The Skhanda Gawd first burst into the scenes with award-winning hip-hop group Tear Gas. He shares about his solo career and some of his success tips
What, from your childhood, inspired your passion for entertainment, especially music?
My passion for the music industry was triggered by my older brother who was a hip-hop dancer. He used to play hip-hop all the time and I became fascinated by it. I felt that the best way I could also contribute to the hip-hop culture is through writing music as well as performing.
You started out your music career with Tear Gas in 2006, journey us into how you broke into the music industry with your debut album.
How Tear Gas was formed was when I met Ezee Hanabe and Bantu Hanabe at varsity. We were all trying to break into the music industry. I was a solo artist and they were a duo and we decided to create one group. Our breakthrough track was chance, which was the first song that we recorded. We were signed by Electromode and the rest is history.
What have been the highlights and challenges of your career both as a group and as a solo artist?
Group highlights were being nominated for the BET awards in 2011 and winning Best Rap at the SAMAS in 2009 and 2010. The challenges were dealing with group dynamics. As a solo artist, I’d say my highlights were winning record of the year award for Caracara, as well as creating CashTime Life. Everything that happened there was a learning curve, especially when it comes to leadership.
Please share what inspires the lyrics of your music, what is your personal favourite track?
My music is inspired our South African culture, who we are as a nation and our everyday reality. I have many favourite songs, but Son of a Gun stands out for me.
You’ve had a successful solo career thus far, why did Tear Gas decide to take a break and will we see more music from the group?
After the release of our last album Num8er Num8er in 2012, we decided to take a break to reignite the fire within ourselves. We wanted to try to explore solo careers and will one day come back bigger. The idea of us regrouping is not out the window, there is still a big chance of a comeback.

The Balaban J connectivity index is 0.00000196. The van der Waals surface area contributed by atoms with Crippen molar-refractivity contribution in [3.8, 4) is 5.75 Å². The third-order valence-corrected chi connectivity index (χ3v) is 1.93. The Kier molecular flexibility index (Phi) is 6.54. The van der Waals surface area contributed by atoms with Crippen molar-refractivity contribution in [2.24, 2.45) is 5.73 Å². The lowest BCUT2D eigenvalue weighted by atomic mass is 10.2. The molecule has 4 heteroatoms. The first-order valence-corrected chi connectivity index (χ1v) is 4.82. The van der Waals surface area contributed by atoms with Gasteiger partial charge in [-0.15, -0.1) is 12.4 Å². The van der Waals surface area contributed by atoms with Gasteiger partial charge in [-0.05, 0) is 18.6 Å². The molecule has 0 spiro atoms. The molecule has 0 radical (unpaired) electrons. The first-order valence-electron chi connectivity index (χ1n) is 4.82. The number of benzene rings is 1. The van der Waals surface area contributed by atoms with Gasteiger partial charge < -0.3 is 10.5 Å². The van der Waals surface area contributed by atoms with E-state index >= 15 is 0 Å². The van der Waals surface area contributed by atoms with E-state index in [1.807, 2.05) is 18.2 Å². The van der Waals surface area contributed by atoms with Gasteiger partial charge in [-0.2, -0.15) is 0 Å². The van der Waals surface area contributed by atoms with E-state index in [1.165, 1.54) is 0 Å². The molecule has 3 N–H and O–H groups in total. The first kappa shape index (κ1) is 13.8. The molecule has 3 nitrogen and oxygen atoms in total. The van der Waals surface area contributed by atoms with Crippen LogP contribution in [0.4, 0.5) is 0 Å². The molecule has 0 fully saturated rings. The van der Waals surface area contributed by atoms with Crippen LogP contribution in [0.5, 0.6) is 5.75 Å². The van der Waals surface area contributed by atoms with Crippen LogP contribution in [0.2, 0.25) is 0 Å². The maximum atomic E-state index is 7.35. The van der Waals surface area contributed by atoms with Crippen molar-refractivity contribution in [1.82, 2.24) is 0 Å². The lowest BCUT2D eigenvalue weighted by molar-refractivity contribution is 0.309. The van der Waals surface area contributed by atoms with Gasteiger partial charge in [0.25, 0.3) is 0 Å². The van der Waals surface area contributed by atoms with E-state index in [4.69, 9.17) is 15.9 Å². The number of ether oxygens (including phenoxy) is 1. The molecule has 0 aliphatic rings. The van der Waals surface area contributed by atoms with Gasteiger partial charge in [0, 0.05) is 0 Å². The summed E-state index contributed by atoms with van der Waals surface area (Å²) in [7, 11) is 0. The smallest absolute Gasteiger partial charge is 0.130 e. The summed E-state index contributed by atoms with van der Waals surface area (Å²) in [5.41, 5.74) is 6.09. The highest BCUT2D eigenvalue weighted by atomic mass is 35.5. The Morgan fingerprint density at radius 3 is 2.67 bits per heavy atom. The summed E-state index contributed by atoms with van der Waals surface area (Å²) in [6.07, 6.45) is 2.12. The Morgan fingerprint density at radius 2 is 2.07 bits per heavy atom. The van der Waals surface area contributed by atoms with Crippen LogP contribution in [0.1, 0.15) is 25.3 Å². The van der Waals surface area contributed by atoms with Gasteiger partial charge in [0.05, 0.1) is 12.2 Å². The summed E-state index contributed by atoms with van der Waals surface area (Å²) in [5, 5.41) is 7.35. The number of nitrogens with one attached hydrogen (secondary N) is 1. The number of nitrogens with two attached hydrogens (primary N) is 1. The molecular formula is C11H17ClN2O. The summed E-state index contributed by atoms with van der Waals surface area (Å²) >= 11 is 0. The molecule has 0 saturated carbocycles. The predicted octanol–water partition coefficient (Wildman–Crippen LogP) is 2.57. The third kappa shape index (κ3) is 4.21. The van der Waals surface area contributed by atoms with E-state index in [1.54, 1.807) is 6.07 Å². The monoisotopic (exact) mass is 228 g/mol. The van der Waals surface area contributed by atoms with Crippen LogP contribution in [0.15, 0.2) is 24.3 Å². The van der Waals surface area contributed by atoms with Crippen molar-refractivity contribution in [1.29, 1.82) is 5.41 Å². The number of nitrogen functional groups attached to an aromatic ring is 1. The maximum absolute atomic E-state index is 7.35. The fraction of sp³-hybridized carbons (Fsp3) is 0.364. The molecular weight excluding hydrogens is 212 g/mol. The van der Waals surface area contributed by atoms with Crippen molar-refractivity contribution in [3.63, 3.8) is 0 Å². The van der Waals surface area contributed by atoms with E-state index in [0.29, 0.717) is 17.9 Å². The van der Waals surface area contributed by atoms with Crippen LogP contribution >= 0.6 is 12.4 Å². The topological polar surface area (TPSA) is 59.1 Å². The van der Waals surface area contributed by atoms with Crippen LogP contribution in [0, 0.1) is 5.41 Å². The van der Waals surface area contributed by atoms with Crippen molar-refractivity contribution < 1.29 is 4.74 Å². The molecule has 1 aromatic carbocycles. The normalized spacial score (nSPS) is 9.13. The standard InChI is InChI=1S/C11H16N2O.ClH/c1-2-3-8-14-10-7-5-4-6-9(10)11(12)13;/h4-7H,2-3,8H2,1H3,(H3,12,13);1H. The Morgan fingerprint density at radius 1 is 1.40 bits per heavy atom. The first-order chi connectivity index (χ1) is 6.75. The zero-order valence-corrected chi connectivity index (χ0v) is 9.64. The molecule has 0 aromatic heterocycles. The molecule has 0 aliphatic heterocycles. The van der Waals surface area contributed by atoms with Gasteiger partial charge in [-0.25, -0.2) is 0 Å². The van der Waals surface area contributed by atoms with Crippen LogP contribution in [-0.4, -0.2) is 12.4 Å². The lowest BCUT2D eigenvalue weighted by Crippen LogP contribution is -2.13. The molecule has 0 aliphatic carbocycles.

You’ve released hits and highly acclaimed albums since 2014 does that put pressure on you to keep or exceed the standard you’ve created?
Being a successful artist comes with a lot of pressure but that is how a person is tested and that is how you are able to separate yourself as a brand. You need to consistently work hard and that is what I intend to do until I decide to put the mic down.
If you could, what would you change about the industry?
If I could change anything I would make sure that South African Music is prioritised, not only on radio and television but for the fans who consume the music. I feel this is the only country that puts first foreign music and artists and I feel that is the reason South African artists are limited in many aspects.
You recently released a new music video for MS2, share the concept behind it and describe the different elements you wanted to add to it in comparison to other videos.
I worked with OM Films before and I told them that I wanted something similar to the No Fear music video that we shot in 2014. We were able to do the video in one take, from the drone descending to me performing throughout the song to the graphics that helped accentuate some of the lyrics. I was happy with how everything turned out.
What are your success tips for young people trying to break into any career industry they are passionate about?
My advice for the youth would be to study your predecessors and learn from what they did right, as well as their mistakes. This will help your career on a great level because you will be able to make informed decisions, based on your homework.
Get his album, SR2 on leading music stores.
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